5 Must-Reads of Philippine Literature

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Arvyn Cerézo

Senior Contributor

Arvyn Cerézo is an arts and culture writer/reporter with bylines in Book Riot, Publishers Weekly, South China Morning Post, PhilSTAR Life, the Asian Review of Books, and other publications. You can find them on and @ArvynCerezo on Twitter.

Asia is the largest continent in the world. As it is as vast as the Pacific Ocean, the task of looking for books to add to your diverse reading list—as it should be—is overwhelming. Southeast Asia alone has some of the most underrated works in the international literary scene. And if we go deeper, one of the countries located in the SEA region, The Philippines, has even more than what it offers. The treasure throve of Philippine literature books is so rich and diverse that this list only glazes the crème de la crème. It may not be an exhaustive list, but it already offers a taste of what’s out there.

Whether you’re just looking for titles to add to your diverse TBR, wanting to see what the country can offer, or looking to delve into the rich Philippine culture, this is a good list to start. It may not be Asian Pacific American Heritage Month anymore, but who says we can’t read them?

Insurrecto coverInsurrecto by Gina Apostol

Part of the best of the best book lists in 2018 (including Book Riot, Publishers Weekly, and BuzzFeed), this novel by the winner of the 2013 PEN/Open Book Award is an obra maestra. We follow Chiara Brasi, an American filmmaker who travels all the way to the Philippines to scout for locations for a film about the Balangiga massacre, one of the bloodiest incidents of the Philippine-American war in 1901. She enlists the help of New York–based expatriate writer and balikbayan Magsalin, who, after having read Chiara’s script, revises it and writes her own version of events. The narrative is both fictional and factual; but it can be best described as “meta” because the nested storylines overlap with one another. It’s very complex, just like the Philippine-American war. As the two journey to Balangiga, their scripts mesh and intertwine with each another. Who has the more accurate version of events?

A genre-bending novel, it’s fresh and inventive. Apostol is indeed a masterful storyteller. Just a caveat though, it’s not an easy read.

America Is in the Heart coverAmerica is in the Heart by Carlos Bulosan

The horrific experiences of Filipinos during the early 20th century in America are captured in this semi-autobiographical novel by Filipino poet Carlos Bulosan. In this book that made him an important writer, he narrates what his life was like in his decrepit hometown of Binalonan, Philippines, and why he left it to pursue the American dream. When he finally arrived in the U.S., he goes on to detail the racism, prejudice, abuse, and other horrors he suffered from the hands of the Americans.

Although majority of the book’s content is fictional, the experiences he went through still ring true. This Philippine literature book is a classic of Asian American literature.

Dekada ’70 coverDekada ’70 by Lualhati Bautista

After suffering at the hands of colonizers for hundreds of years, the Philippines succumbed to a dark period anew in the late 20th history. Every Filipino will never forget the horrors of the Martial Law under the totalitarian Ferdinand Marcos. All of this and more is brought to life by Dekada ’70.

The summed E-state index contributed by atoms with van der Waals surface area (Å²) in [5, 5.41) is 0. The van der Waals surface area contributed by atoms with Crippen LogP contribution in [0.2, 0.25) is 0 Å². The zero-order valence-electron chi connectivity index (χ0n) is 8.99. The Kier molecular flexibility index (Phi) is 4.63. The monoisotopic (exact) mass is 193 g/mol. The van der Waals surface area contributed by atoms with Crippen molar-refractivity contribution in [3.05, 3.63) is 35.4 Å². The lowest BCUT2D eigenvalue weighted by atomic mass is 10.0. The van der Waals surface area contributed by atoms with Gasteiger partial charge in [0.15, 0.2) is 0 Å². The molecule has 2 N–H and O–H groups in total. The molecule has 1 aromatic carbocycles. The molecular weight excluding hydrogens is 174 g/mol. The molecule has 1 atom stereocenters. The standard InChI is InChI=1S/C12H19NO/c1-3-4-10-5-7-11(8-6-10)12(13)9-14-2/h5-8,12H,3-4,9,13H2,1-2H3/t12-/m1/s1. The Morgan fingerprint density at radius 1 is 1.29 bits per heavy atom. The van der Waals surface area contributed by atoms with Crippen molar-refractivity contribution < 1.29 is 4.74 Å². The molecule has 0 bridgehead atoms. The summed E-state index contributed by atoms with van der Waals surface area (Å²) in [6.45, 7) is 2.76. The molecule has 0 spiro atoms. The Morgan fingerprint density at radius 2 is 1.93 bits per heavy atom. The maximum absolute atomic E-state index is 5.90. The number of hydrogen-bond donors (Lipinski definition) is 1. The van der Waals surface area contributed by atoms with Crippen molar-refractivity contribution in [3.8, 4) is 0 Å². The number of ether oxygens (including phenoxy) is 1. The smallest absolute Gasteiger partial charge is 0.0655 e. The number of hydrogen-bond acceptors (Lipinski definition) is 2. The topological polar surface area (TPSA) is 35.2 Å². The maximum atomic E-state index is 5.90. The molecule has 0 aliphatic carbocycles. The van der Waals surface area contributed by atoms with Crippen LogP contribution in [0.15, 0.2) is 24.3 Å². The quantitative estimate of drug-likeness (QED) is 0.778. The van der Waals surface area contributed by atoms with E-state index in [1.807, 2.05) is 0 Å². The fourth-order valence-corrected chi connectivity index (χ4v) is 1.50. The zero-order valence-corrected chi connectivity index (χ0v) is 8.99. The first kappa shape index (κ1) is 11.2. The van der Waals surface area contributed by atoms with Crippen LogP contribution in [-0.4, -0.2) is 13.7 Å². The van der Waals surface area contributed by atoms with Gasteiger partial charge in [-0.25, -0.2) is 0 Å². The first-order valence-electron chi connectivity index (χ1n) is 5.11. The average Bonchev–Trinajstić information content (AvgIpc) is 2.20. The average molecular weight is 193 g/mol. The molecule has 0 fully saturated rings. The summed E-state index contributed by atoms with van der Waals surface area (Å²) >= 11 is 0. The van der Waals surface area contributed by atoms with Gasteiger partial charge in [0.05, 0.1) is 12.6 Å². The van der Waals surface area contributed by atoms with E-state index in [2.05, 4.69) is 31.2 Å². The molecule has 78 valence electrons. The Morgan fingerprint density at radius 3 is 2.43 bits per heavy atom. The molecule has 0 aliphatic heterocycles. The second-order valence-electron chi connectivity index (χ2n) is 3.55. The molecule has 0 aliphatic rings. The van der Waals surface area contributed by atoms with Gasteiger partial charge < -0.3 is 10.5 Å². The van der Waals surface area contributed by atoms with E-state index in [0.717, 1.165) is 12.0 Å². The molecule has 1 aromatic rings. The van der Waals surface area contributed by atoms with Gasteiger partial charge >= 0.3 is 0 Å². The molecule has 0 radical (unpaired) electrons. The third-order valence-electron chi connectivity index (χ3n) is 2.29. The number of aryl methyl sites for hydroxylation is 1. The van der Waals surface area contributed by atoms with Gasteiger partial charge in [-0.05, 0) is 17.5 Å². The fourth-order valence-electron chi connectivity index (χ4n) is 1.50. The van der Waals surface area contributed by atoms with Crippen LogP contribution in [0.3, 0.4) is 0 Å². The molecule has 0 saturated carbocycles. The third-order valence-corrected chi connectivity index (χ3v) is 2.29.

The book centers Amanda Bartolome, who is relegated to doing household chores in a patriarchal abode whose family struggles to survive during the bloody Marcos regime. As Amanda struggles to rise above patriarchy at home, her country and its people also suffer under the dictatorial government: detention, disappearance, fake surrender, murder, among others.

A feminist Philippine literature book, this modern classic serves as a reminder what happens when democracy is threatened.

The Woman Who Had Two Navels coverThe Woman Who Had Two Navels by Nick Joaquín

A classic (again) of Philippine literature and a prize winner, The Woman Who Had Two Navels follows protagonist Connie Escobar, who insists she has two navels. Delusional and emotionally broken, she leaves the Philippines for Hong Kong to “seek treatment,” when in fact she found out that her husband Macho was her mother’s passionate lover. Joaquín’s language is very lyrical and sophisticated. His characters are also well-sketched. No wonder he has been named as National Artist for Literature in the Philippines.

The novel examines the effects of Spanish and American colonization and explores the effects of World War II among the Filipinos.

Ladlad coverLadlad: An Anthology of Philippine Gay Writing edited by Danton Remoto and J. Neil Garcia

Since the Philippines is a predominantly Catholic country, gay and queer culture were still not prevalent—as it is now—in the late ’90s. Discrimination against LGBT and nonbinary gender people was rampant. This has been challenged by Danton Remoto and J. Neil Garcia when they released their anthology Ladlad in 1994.

This book was the first of its kind in the Philippines in the ’90s—an anthology that explores the experiences of gay men in the country. It features poems, short stories, and plays that center around the gay experience. More than 20 years after its first publication, many regard it as the “classic” gay book in the Philippine literature that paved way for other gay-centered works.